Media & Events
November 14, 2016 - Kartveli Reception at the Embassy of Georgia in Washington, DC
The Embassy of Georgia in Washington, DC, in partnership with US-based Alexander Kartveli Association, held a reception to celebrate the life and accomplishments of Alexander Kartveli (born Alexander Kartvelishvili, ალექსანდრე ქართველიშვილი) — legendary American aircraft designer of Georgian origin.
Special guests who spoke at the reception included Georgian Charge d’Affaires Giorgi Tsikolia and former US Ambassador to Georgia Richard Norland. Both gave presentations highlighting Kartveli’s achievements and importance to and US-Georgia relations.
Richard Rubin, Alexander Kartveli Association Chairman, spoke about the Association’s goals and presented a short film documentary, Alexander Kartveli and His Life. Further, Mr. Rubin announced the closing of the Alexander Kartveli exhibit at the Georgian National Museum in Tblisis. During the six months of the exhibit, thousands of Georgians enjoyed learning about Kartveli and his life.
The exhibit will soon have a permanent home when the Association opens a learning center in Tblisi next year.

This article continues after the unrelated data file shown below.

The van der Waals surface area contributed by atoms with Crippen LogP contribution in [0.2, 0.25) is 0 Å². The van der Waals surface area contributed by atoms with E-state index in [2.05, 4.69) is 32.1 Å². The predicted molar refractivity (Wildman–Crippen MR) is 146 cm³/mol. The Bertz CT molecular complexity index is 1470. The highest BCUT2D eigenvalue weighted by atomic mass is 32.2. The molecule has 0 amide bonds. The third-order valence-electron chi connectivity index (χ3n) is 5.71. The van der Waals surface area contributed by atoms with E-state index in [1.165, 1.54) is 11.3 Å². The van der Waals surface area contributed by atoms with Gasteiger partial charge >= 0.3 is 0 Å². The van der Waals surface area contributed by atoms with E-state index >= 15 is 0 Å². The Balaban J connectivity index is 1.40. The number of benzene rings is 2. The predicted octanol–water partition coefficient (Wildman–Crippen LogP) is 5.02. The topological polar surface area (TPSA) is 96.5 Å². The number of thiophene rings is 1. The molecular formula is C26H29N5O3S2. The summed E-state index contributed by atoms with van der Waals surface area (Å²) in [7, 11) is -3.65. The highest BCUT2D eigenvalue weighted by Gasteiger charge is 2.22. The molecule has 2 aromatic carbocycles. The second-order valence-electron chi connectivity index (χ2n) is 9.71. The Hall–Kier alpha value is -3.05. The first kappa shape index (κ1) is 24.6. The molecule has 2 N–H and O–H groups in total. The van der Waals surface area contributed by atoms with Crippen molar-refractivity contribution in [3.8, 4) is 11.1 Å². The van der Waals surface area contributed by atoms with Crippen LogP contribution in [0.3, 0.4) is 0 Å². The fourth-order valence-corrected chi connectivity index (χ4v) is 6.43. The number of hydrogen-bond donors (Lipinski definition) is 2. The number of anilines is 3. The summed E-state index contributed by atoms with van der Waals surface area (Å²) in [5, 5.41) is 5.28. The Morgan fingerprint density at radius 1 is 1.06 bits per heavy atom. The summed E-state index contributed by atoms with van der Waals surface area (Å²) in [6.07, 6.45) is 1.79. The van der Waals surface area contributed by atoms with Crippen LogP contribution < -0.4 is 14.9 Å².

Georgian film director Ramaz Bluashvili, a founding member of the Alexander Kartveli Association, spoke of his involvement in the Association followed by the story of the Georgian polyphonic song Chakrulo sent to airspace by NASA. He showcased excerpts of his ipcoming short film, “The Song — How a Georgian Folk Song was placed on the Voyager Mission Spacecraft”
Alexander Kartveli became a US citizen emigrating from Europe in the late 1920’s escaping the rise of Bolshevik Russia and war-torn Europe. A graduate of Paris Highest School of Aviation, he became an influential aircraft engineer and designer, a pioneer in American aviation history, and an early technology innovator.
Kartveli achieved breakthroughs in military aviation through aircraft design that proved to be essential to defeating Axis forces during World War II. He is considered to be one of the most important aircraft designers in US and world history, yet Kartveli’s legacy remains largely unknown.
Kartveli spent most of his career at the Republic Aviation Corporation - an American aircraft manufacturer based in Farmingdale, Long Island, NY. Originally known as the Seversky Aircraft Company, the company was responsible for the design and production of many important military aircrafts. Its founder Alexander de Seversky was another Georgia-born individual who made a signification contribution to U.S. aviation history.
Alexander Kartveli is solely responsible for seminal design advancements related to legendary aircraft. In addition to designing the first metal plane to cross the Atlantic, Kartveli is credited with designs for the P-35 (the first single-seat fighter to feature all-metal construction), the P-47 Thunderbolt (used to win air superiority in World War II), the XF-103 (high speed bomber), and the F-105 (used extensively in Vietnam).